Can NY Jets replicate the 2019 49ers linebacking corps?
For the most part, the 2019 49ers ran a 4-2-5. In other words, their base scheme included four defensive linemen, two linebackers, and five defensive backs.
Their two linebackers that year were Fred Warner and Dre Greenlaw, the former of whom has distinguished himself as one of the elite linebackers in the league today.
Warner's 2020 Pro Football Focus grade was an elite 88.6. Meanwhile, none of the three Jets starting linebackers right now have a PFF grade over 50, a grade that any rostered NFL player should be able to reach.
The odds of having such an elite linebacker like Fred Warner next year look slim. But then again, they looked slim for the 49ers following the 2018 season too.
What do I mean?
Well, prior to the 2019 season, Fred Warner was merely a recent third-round pick with a PFF grade of just 64.1. He didn’t have many pass deflections, tackles for loss, QB Hits, forced fumbles, or really much of any counting stat outside of 124 tackles.
Per Pro Football Reference, he allowed 475 yards in coverage in 2018, over 200 more than he allowed in 2020. He wasn’t an elite linebacker, or anywhere close to it, heading into the 2019 season. Likewise, the Jets don’t have anywhere close to an elite linebacker currently.
For that matter, Warner wasn’t the elite player he is currently in that 2019 season either. He was given a 66.9 PFF grade in 2019, and allowed over 450 yards in coverage again.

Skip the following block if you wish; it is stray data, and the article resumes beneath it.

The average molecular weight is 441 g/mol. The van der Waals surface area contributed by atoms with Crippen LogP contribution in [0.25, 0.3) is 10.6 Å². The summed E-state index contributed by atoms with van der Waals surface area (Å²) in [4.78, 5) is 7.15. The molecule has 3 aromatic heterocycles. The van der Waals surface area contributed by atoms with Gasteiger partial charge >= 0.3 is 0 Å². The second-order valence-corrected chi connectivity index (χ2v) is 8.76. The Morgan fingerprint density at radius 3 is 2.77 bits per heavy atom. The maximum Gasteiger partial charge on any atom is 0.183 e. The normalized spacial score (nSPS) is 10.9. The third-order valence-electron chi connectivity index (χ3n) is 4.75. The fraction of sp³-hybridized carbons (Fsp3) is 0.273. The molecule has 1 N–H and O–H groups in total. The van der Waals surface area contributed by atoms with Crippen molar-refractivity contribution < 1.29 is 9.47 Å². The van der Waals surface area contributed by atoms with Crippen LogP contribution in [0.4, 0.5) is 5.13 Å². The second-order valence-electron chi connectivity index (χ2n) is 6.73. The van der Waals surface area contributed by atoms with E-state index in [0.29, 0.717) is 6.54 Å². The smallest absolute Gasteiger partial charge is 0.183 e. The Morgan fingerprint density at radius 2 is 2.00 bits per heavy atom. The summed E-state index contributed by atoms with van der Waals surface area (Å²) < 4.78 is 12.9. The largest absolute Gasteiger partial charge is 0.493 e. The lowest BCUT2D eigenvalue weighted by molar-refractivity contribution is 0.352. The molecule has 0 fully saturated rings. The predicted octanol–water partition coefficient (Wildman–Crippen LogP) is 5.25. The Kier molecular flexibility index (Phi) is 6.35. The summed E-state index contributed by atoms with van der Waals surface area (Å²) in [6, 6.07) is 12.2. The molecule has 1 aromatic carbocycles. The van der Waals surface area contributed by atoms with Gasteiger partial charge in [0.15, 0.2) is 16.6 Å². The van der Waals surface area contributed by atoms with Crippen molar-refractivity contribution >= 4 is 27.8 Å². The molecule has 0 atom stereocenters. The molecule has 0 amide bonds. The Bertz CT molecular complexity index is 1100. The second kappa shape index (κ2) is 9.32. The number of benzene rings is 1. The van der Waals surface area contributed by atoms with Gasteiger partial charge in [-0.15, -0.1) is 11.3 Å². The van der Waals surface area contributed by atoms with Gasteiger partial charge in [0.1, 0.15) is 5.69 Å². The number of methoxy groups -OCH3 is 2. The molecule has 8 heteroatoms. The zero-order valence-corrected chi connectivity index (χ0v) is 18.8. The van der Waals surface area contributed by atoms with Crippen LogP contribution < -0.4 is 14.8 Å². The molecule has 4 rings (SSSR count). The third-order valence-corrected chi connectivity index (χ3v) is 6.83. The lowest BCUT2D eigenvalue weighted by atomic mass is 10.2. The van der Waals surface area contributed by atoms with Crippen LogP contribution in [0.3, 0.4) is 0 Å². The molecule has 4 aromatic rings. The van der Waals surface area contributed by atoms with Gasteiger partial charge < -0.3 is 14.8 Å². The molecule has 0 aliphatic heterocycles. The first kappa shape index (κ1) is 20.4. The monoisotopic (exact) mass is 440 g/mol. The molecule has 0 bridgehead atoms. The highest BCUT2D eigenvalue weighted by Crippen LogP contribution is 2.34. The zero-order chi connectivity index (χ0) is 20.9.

He was a playmaker for the 49ers, logging a couple sacks and forced fumbles, plus an interception and a touchdown. Outside of that, though, he was still nowhere near the dominant coverage linebacker he was in 2020.
Who is to say the Jets can’t get similar production, especially when it came so out of the blue? Perhaps team MVP and once-superstar C.J. Mosley can step up and fill the Warner role after struggling mightily in coverage this season.
The other starting linebacker for the 49ers that season was sixth-round rookie Dre Greenlaw, who received a 64 Pro Football Focus grade that season.
He allowed a completion percentage of 85.7, 7.1 percentage points higher (worse) than Quincy Williams allowed this year. I could easily see Williams filling this role next season, especially after his 110-tackles, three-forced fumbles campaign this season.
Even if Williams is not up for the task, Greenlaw was a mere sixth rounder — to say that the Jets have no way of getting their hands on a Greenlaw-talent player would be inaccurate.